How to avoid being a victim of a pharmacist fraud
In November, The Washington Post reported that Accredo Pharmacy in Alexandria, Virginia, had become the latest pharmacy to pay a $1.9 million fine for allegedly selling prescription opioids to patients without their permission.
Since then, several other pharmacies in Maryland and Virginia have also come under scrutiny for their practices, including Walgreens and Rite Aid.
According to The Washington Times, Accredo was not the only pharmacy to be caught in the scheme.
A number of pharmacies in Texas, Arizona, New York, and Florida have also been fined, including a pharmacy in Fort Lauderdale that was recently fined $2 million for allegedly illegally selling drugs without prescriptions.
Accredo is not alone.
As recently as April, New Jersey-based Rite Aid was fined $6.8 million for a similar scheme.
Pharmacists across the country have been caught selling drugs to patients for decades.
According a recent report by the Center for Responsive Politics, about 15 million prescriptions are filled every year in the United States, including 5 million to 6 million for opioids.
However, there is no federal regulation or law requiring pharmacies to obtain written consent for patients to receive prescriptions, nor does it exist to prevent a pharmacy from billing patients for services without their authorization.
The DEA has also been criticized for its lack of enforcement of the law, which makes it hard for states to enforce laws that require pharmacies to make reasonable efforts to prevent fraud.
While the DEA has made strides to protect the health and safety of its patients and employees, it has also had its share of controversies and delays in enforcing the law.
One of the biggest problems is the inability of states to make drug manufacturers liable for fraud.
When the drug manufacturers themselves are not responsible, it’s often the pharmacy that’s being charged.
That’s why the FDA has taken action to require drug makers to provide a prescription-monitoring program that includes monitoring for suspicious sales of prescription opioids.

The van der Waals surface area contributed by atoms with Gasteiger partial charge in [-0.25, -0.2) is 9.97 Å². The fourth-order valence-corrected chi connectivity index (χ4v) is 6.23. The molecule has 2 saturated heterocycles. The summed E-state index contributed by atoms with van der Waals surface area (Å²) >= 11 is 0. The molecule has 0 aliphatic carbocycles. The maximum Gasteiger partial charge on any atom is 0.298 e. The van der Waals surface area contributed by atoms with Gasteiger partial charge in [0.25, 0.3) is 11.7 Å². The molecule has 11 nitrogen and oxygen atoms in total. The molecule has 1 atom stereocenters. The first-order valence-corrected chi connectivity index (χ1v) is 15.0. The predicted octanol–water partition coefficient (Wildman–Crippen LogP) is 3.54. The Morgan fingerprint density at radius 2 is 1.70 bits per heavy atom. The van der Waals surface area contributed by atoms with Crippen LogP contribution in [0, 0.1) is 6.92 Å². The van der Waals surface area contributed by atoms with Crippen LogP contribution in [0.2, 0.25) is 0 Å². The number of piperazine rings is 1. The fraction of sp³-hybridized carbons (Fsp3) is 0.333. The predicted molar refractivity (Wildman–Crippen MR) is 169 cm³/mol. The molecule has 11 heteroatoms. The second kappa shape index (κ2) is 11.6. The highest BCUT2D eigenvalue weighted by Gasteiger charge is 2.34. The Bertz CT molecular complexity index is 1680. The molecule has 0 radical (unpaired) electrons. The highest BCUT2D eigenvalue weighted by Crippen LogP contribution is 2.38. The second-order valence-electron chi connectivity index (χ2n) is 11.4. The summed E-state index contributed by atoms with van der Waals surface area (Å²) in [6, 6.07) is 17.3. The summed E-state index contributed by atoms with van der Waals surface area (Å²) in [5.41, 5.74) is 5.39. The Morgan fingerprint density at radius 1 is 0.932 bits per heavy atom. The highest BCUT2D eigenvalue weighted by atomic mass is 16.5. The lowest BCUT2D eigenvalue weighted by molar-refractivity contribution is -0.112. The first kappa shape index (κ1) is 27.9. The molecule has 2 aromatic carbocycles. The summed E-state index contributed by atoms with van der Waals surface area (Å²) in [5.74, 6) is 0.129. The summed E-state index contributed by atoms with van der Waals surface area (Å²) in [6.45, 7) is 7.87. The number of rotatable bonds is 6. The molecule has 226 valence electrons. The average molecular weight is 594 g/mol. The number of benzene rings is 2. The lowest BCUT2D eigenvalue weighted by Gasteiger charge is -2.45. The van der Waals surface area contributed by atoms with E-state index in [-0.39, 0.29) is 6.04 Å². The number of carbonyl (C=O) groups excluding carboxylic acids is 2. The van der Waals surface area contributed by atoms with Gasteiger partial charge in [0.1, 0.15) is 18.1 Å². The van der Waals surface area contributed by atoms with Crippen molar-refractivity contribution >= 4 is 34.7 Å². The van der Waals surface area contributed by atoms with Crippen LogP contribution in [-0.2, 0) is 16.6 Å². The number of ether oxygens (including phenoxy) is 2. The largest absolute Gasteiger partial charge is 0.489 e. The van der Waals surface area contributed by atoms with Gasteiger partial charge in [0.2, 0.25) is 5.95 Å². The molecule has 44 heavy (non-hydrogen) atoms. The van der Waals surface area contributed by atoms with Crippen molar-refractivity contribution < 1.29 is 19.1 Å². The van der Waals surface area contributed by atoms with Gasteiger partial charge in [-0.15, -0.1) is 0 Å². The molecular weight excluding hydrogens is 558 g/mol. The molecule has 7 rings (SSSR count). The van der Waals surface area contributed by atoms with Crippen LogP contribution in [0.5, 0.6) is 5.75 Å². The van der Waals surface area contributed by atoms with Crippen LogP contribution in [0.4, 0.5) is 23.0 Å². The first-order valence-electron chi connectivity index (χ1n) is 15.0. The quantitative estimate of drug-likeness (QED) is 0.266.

As a result of the drug-maker-sue provisions, the FDA is now requiring all pharmacies to have an independent, third-party, third party monitor.
The government also wants pharmacies to keep records of all sales and prescriptions made for any drug, and it has been asking pharmacists to report suspicious sales to the DEA.
But the DEA is also taking a hard line with states that do not have such programs.
For example, the agency has said that pharmacies are not required to follow state law that requires prescription-verification programs for prescription opioids, and that it will not enforce any state law prohibiting a pharmacy’s receipt of a prescription from a patient without a prescription.
For more than a decade, the Drug Enforcement Administration has sought to crack down on pharmacies that allegedly make prescriptions to patients who are not authorized to receive the drugs, and the Department of Justice has also taken enforcement action against pharmacies that are found to be selling prescription drugs without authorization.
For instance, in 2006, the DEA began to take enforcement action to prosecute pharmacy executives who sold prescriptions to people who were not eligible to get them.
As of last year, the number of cases the DEA brought against pharmacies for making prescriptions without authorization had grown to 8,746.
Last year, DEA Enforcement Division Chief John Carlin also announced that he would be stepping down in the coming months.
In April, the Department announced that the DEA would launch an Inspector General investigation into Accredo, noting that the pharmacy had been involved in over 100 similar instances since 2006.
Accreditation programs for pharmacies have also recently been in the news.
In September, the American Pharmacists Association (APA) voted to end its accreditation of Accredo for a number of reasons.
According the APA, Accred, which has been operating in Virginia for more than 30 years, failed to comply with the agency’s requirements for drug-prescription pharmacies and also failed to meet the agency standards for providing quality services.
Accred has been subject to numerous complaints over the years about inadequate quality control and lack of training for employees.
The APA also stated that Accred “did not follow the APSA Drug Prescription Program Requirements, which include the need to have a written plan for the provision of drugs.”
According to the APAA, Accreditation is also not required for Accred to participate in the Drug Prescribing Partnership, a national initiative to strengthen drug prescribing and education programs for healthcare professionals.
The Drug Prescriptions Partnership is aimed at encouraging the adoption of quality drug prescribing practices.
AccRED was also involved in a separate lawsuit, in which the APPA sued Accred for failing to properly record its records and conduct quality control for the sale of prescription painkillers.
The suit alleges that AccRED failed to conduct quality controls on its drug prescribing records and conducted no follow-up investigations.
Accredd also failed in its obligation to adequately investigate and report on suspicious sales, including sales that occurred after the prescription was filled.
AccRed did not conduct an investigation on suspicious prescriptions until March 2015, nearly a year after the first complaint was filed.